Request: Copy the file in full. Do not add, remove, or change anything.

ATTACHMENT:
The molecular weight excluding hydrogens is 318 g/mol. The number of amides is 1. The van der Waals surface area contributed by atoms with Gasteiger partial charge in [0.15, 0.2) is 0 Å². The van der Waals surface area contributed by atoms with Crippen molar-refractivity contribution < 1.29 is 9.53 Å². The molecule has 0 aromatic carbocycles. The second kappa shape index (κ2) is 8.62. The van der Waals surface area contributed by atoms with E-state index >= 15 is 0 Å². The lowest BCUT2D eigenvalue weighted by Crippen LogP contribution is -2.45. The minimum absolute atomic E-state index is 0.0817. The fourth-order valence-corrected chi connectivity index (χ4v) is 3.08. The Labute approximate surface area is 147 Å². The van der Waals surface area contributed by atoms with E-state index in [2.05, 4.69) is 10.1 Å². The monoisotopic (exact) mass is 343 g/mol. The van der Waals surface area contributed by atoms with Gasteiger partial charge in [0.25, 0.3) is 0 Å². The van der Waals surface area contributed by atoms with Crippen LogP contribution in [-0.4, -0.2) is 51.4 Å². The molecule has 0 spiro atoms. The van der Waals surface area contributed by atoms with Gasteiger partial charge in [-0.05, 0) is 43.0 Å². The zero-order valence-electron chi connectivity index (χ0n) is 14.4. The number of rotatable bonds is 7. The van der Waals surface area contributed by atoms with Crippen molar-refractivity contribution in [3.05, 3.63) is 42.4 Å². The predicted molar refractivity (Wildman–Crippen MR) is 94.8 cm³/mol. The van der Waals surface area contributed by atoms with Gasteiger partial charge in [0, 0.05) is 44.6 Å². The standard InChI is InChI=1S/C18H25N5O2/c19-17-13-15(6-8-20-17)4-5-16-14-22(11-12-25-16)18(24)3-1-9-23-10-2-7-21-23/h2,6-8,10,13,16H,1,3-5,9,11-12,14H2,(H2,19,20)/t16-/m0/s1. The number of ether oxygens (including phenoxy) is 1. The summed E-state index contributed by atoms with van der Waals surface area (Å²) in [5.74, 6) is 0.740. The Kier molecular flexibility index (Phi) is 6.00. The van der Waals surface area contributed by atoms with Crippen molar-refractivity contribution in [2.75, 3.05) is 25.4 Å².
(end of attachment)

The molecular weight excluding hydrogens is 318 g/mol. The number of amides is 1. The van der Waals surface area contributed by atoms with Gasteiger partial charge in [0.15, 0.2) is 0 Å². The van der Waals surface area contributed by atoms with Crippen molar-refractivity contribution < 1.29 is 9.53 Å². The molecule has 0 aromatic carbocycles. The second kappa shape index (κ2) is 8.62. The van der Waals surface area contributed by atoms with E-state index >= 15 is 0 Å². The lowest BCUT2D eigenvalue weighted by Crippen LogP contribution is -2.45. The minimum absolute atomic E-state index is 0.0817. The fourth-order valence-corrected chi connectivity index (χ4v) is 3.08. The Labute approximate surface area is 147 Å². The van der Waals surface area contributed by atoms with E-state index in [2.05, 4.69) is 10.1 Å². The monoisotopic (exact) mass is 343 g/mol. The van der Waals surface area contributed by atoms with Gasteiger partial charge in [0.25, 0.3) is 0 Å². The van der Waals surface area contributed by atoms with Crippen LogP contribution in [-0.4, -0.2) is 51.4 Å². The molecule has 0 spiro atoms. The van der Waals surface area contributed by atoms with Gasteiger partial charge in [-0.05, 0) is 43.0 Å². The zero-order valence-electron chi connectivity index (χ0n) is 14.4. The number of rotatable bonds is 7. The van der Waals surface area contributed by atoms with Crippen molar-refractivity contribution in [3.05, 3.63) is 42.4 Å². The predicted molar refractivity (Wildman–Crippen MR) is 94.8 cm³/mol. The van der Waals surface area contributed by atoms with Gasteiger partial charge in [0, 0.05) is 44.6 Å². The standard InChI is InChI=1S/C18H25N5O2/c19-17-13-15(6-8-20-17)4-5-16-14-22(11-12-25-16)18(24)3-1-9-23-10-2-7-21-23/h2,6-8,10,13,16H,1,3-5,9,11-12,14H2,(H2,19,20)/t16-/m0/s1. The number of ether oxygens (including phenoxy) is 1. The summed E-state index contributed by atoms with van der Waals surface area (Å²) in [5.74, 6) is 0.740. The Kier molecular flexibility index (Phi) is 6.00. The van der Waals surface area contributed by atoms with Crippen molar-refractivity contribution in [2.75, 3.05) is 25.4 Å².